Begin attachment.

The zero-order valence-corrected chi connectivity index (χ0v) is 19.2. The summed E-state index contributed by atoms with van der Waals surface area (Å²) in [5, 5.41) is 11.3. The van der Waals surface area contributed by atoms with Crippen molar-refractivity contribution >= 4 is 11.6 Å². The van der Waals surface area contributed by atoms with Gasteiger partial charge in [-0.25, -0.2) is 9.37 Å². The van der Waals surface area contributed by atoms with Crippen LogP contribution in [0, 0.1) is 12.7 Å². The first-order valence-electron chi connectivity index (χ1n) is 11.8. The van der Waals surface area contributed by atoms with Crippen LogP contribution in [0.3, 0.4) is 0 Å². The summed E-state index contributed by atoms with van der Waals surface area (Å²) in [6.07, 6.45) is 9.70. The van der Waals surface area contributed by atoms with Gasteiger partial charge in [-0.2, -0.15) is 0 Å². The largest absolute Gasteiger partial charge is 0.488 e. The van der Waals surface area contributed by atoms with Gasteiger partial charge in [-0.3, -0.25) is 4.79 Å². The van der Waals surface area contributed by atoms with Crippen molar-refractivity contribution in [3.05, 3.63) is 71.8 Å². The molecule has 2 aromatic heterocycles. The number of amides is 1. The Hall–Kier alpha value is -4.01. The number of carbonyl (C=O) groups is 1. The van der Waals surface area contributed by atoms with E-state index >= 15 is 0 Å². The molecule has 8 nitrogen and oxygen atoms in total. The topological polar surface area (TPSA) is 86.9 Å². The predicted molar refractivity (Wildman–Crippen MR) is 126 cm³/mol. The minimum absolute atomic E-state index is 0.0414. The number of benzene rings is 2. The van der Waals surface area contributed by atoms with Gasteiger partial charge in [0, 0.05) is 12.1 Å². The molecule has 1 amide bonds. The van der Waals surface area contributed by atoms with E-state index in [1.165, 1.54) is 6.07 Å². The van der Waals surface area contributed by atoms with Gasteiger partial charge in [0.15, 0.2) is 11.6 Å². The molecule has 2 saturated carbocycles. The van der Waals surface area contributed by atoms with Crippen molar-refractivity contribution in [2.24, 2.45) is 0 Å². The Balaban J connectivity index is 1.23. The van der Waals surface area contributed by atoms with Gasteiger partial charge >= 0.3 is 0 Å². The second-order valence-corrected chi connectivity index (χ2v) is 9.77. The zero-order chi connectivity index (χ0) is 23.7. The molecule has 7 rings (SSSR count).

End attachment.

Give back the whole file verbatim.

The zero-order valence-corrected chi connectivity index (χ0v) is 19.2. The summed E-state index contributed by atoms with van der Waals surface area (Å²) in [5, 5.41) is 11.3. The van der Waals surface area contributed by atoms with Crippen molar-refractivity contribution >= 4 is 11.6 Å². The van der Waals surface area contributed by atoms with Gasteiger partial charge in [-0.25, -0.2) is 9.37 Å². The van der Waals surface area contributed by atoms with Crippen LogP contribution in [0, 0.1) is 12.7 Å². The first-order valence-electron chi connectivity index (χ1n) is 11.8. The van der Waals surface area contributed by atoms with Crippen LogP contribution in [0.3, 0.4) is 0 Å². The summed E-state index contributed by atoms with van der Waals surface area (Å²) in [6.07, 6.45) is 9.70. The van der Waals surface area contributed by atoms with Gasteiger partial charge in [-0.2, -0.15) is 0 Å². The largest absolute Gasteiger partial charge is 0.488 e. The van der Waals surface area contributed by atoms with Gasteiger partial charge in [-0.3, -0.25) is 4.79 Å². The van der Waals surface area contributed by atoms with Crippen molar-refractivity contribution in [3.05, 3.63) is 71.8 Å². The molecule has 2 aromatic heterocycles. The number of amides is 1. The Hall–Kier alpha value is -4.01. The number of carbonyl (C=O) groups is 1. The van der Waals surface area contributed by atoms with E-state index >= 15 is 0 Å². The molecule has 8 nitrogen and oxygen atoms in total. The topological polar surface area (TPSA) is 86.9 Å². The predicted molar refractivity (Wildman–Crippen MR) is 126 cm³/mol. The minimum absolute atomic E-state index is 0.0414. The number of benzene rings is 2. The van der Waals surface area contributed by atoms with Gasteiger partial charge in [0, 0.05) is 12.1 Å². The molecule has 1 amide bonds. The van der Waals surface area contributed by atoms with E-state index in [1.165, 1.54) is 6.07 Å². The van der Waals surface area contributed by atoms with Gasteiger partial charge in [0.15, 0.2) is 11.6 Å². The molecule has 2 saturated carbocycles. The van der Waals surface area contributed by atoms with Crippen molar-refractivity contribution in [2.24, 2.45) is 0 Å². The Balaban J connectivity index is 1.23. The van der Waals surface area contributed by atoms with Gasteiger partial charge >= 0.3 is 0 Å². The second-order valence-corrected chi connectivity index (χ2v) is 9.77. The zero-order chi connectivity index (χ0) is 23.7. The molecule has 7 rings (SSSR count).